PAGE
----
A key senator in the fight against opioids says the U.S. cannot afford to take its eye off the addiction crisis as it combats the coronavirus pandemic that is separating drug users from support groups and poses a deadly risk inside recovery houses.
Sen. Rob Portman, Ohio Republican, pointed to troubling reports of 13 fatal overdoses during a recent 48-hour period in Columbus and 37 such overdoses in the county surrounding Dayton in March — its highest monthly total in three years.
“We were finally making progress on this issue in Ohio,” Mr. Portman told The Washington Times. “Here we are back to unacceptably high numbers.”
Overdose deaths fell slightly in 2018, the last full year for which data is available, marking the first year-to-year drop in nearly three decades. No one wants to backslide on hard-won headway during the pandemic.
“We have to be careful not to take our eye off the ball and allow addiction to spread so that it results in the same kind of tragic overdose deaths and addiction and people not being able to function that we had only a couple of years ago,” said Mr. Portman, who cruised to reelection in 2016 after focusing his campaign on fixing the opioid problem in his hard-hit state.
As Congress mulls a “phase four” bill to provide coronavirus relief, Mr. Portman said he will push to make sure people in recovery houses get a fair share of personal protective equipment, or PPE, so they don’t become hot spots of COVID-19 transmission. He’s also eyeing additional funding to make sure states and localities stretched thin by the coronavirus fight can maintain the battle against addiction to opioids.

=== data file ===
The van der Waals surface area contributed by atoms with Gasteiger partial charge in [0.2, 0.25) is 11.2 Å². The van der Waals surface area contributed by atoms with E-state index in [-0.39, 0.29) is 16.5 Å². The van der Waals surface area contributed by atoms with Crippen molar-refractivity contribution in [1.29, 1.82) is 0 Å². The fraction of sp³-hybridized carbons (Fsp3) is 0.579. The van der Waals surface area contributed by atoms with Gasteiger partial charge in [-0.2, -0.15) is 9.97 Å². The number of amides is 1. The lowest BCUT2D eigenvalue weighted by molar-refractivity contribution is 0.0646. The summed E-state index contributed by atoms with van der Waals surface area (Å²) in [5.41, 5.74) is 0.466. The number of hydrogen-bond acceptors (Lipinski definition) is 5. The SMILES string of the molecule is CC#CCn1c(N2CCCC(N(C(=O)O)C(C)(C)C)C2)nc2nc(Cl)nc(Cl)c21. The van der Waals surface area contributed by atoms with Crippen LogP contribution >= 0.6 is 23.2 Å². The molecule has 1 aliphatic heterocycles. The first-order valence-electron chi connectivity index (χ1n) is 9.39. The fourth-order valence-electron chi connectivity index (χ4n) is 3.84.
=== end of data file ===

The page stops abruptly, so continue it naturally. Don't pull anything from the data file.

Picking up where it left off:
His push underscores the all-consuming nature of the virus and its potential impact on the drug epidemic, a long-running crisis fueled partly by the type of job losses, anxiety and despair that are slamming every corner of the country once again.
Also, “the fact that domestic violence has apparently increased is not a good sign. People deal with stressful conditions in various ways: some adopt pets, while others beat their spouses or turn to drugs,” said Richard Ausness, a law professor at the University of Kentucky who tracks the crisis.
While there is no evidence that overdoses are spiking nationwide, the Trump administration says it is not taking chances, ordering a maritime blitz on traffickers and expanding the range of treatment options for people with substance use disorders.
President Trump made the opioid fight a key part of his platform in his 2016 campaign. He declared it a public health emergency during the first year of his presidency and called on young people to avoid getting hooked on opioids. Congress has approved billions of dollars in grant funding to help states fight addiction while expanding treatment options and slashing the number of pain pills allowed to be filled at pharmacies.
The efforts appeared to be paying off. But then the coronavirus struck, upending everything.
There’s anecdotal evidence that patients are having a hard time keeping their treatment regimens in place, while social distancing means losing the intimacy of in-person recovery meetings that are a lifeline for some.